100% Local: Zucchini & Chard Gratin

Two down, one to go: my quest to use up the CSA chard (before more gets delivered on Wednesday) is proceeding apace. This zucchini gratin recipe from Simply Recipes came across my reader the other day and well: cheese, bacon, onions, garlic? Even the zucchini-weary can get behind that plan.

I made a few changes of course: I cut the recipe roughly in half, since only one of our household will consume the “Evil Weed.” (Since I do the cooking, I’ll let you guess who whipped up today’s Evil Weed Casserole, and who will be sniffing at it longingly, lamenting the bacon that was ‘wasted’ in service to the green devil.) I substituted fresh chard (another bunch down, huzzah!) for frozen spinach, and wilted the chard with the bacon and onions, rathering than heating up a pot of water for blanching. I doubled the amount of cheese (because, why not?) and used a local, aged grating cheese from Sprout Creek in place of the parmesan. The Ouray and Borat cheeses are both good substitutes for parmesan; the Ouray a little nuttier, the Borat a bit tangier, both delicious.

As I was putting this gratin together, I realized that all of the ingredients were local: I love when that happens, purely accidentally. While I have no objections to olive oil, lemons, coffee, etc., it’s always nice to put together a meal that is pure Hudson Valley: bacon from the Catskills, eggs from Bethel, CT, cheese from Dutchess County, vegetables from my own CSA in Brewster. Add to that the fact that I used up a half-baseball-bat-sized zucchini, a big bunch of chard and the parsley from last week’s CSA, and I call it a good day’s work. Zucchini chard gratin: because Wednesday will be here before you know it!

Adapted from Zucchini & Spinach Gratin by Elise at Simply Recipes


Zucchini & Chard Gratin


  • 1 lb zucchini, seeded if very large (6 oz net once grated, salted and water pressed out)
  • about 1 tsp salt
  • 1 bunch chard (about 1/2 lb), fresh or frozen
  • 2 slices thick-cut bacon, chopped to about 1/4-inch pieces
  • 1 medium onion, diced
  • 1 small bunch parsley, about 1/3 cup chopped
  • 2 garlic cloves, peeled
  • 1 oz (1/2 cup) freshly grated hard cheese, such as parmesan or Sprout Creek Borat
  • 1/4 tsp salt, or to taste
  • freshly ground black pepper
  • 2 eggs (4 oz), lightly beaten
  • 1 tbsp butter + extra for greasing the dish


  1. Grate the zucchini and toss in a large bowl with 1 teaspoon salt. Transfer to a colander and allow to drain for 30 minutes. If chard is frozen, roughly chop and suspend in another colander to drain. After 30 minutes, squeeze remaining water from zucchini (and thawed chard, separately) by wrapping the vegetables in a clean kitchen towel and twisting (like wrapping a hard candy) until you squeeze out as much water as possible.
  2. Meanwhile, in a large skillet over medium heat, fry bacon, tossing frequently, until browned and slightly crispy. Add onions, stir to coat in bacon grease and sauté until softened, about 6 – 8 minutes. If chard is fresh, chop to bite-sized pieces, and add to the oninos & bacon, tossing to coat. Sauté until just wilted, about 2 – 3 minutes, then remove skillet from heat.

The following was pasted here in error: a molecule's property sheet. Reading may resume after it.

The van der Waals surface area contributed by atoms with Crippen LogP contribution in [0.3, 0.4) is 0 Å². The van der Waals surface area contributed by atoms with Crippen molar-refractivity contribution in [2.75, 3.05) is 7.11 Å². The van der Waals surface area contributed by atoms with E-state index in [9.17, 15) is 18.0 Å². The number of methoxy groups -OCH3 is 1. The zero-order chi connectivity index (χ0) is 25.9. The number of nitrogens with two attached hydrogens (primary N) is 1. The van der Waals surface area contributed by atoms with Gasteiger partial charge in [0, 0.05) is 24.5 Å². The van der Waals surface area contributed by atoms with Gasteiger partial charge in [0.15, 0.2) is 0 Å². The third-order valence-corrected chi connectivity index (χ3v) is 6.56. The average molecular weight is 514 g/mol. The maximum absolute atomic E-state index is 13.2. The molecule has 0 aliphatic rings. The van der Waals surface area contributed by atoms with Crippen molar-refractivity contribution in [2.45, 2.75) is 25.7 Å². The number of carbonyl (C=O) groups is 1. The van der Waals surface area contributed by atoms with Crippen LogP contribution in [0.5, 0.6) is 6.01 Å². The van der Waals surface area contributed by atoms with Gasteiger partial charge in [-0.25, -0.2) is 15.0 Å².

3. Preheat oven to 350 degrees F.
  4. Add parsley and garlic to the bowl of a food processor, and pulse a few times until well chopped. To a large bowl, add spinach, bacon/onion mixture, chard, parsley + garlic persillade (don’t know what a persillade is? Refer to Elise’s recipe to find out!), black pepper and half of the grated cheese. Mix thoroughly; taste and adjust salt and other seasonings. Add eggs and mix well.
  5. Grease a casserole dish with butter. Pack the zucchini mixture into the dish, then top with remaining grated cheese. Melt 1 tbsp of butter and drizzle over the top. Bake in preheated oven until top is nicely browned, about 40 – 45 minutes.

Serves 4.


  1. As Elise notes, bacon is important to the flavor of this dish. If you do not eat meat, or pork, you could replace the bacon/grease with olive oil or butter. I recommend adding some smoked paprika, about 1/2 – 1 tsp, for a meaty/bacon-y flavor.
  2. Seems like this would work nicely with frozen, grated zucchini; drain off all the water, squeeze dry in a kitchen towel, then proceed with the recipe.
  3. I think the topping could use a little added crunch: I might try it next time with some breadcrumbs mixed in with the parmesan, or maybe finely chopped walnuts or hazlenuts.
  4. Some fresh oregano or thyme would be a nice addition with the parsley, to mix things up.


Refrigerated, for up to 5 days.


Summer, or year-round with frozen vegetables.


  1. Stephanie

    Wish I would’ve had this yesterday it looks so good. I have SO much chard…I’ve been pouring over my cookbooks and settled on a Marc Bittman Chard Pie. Kind of similar, but I threw in new potatoes that had already been boiled and needed to be used. I used chervil and chives, which gave it a nice flavor. But, I went with parmesan and it wasn’t the right choice. My hubby said it needed more of a “bite” and suggested an aged extra sharp Vermont Cheddar that I keep on hand for the next time I make it. The “pie dough” part of the Bittman recipe turned out pretty tasty, I used Labneh instead of yogurt or sour cream. I’ll try this next time, cause I have plenty of chard to use up…LOL. Hope it was okay to share this comment 🙂

  2. alyssa

    I love your pictures. Like most parents, I’m always thinking of ways to get my family to eat more green veggies and I think I will definitly try this one with your suggestion of a bread crumb topping. Thanks!

  3. I have zucchini and now have another receipe to use the zukes in. These babies are like the monsters of the garden right now. I made a zucchini spice cake the other day and it is going pretty fast. Thanks for sharing another great receipe and love the pics.

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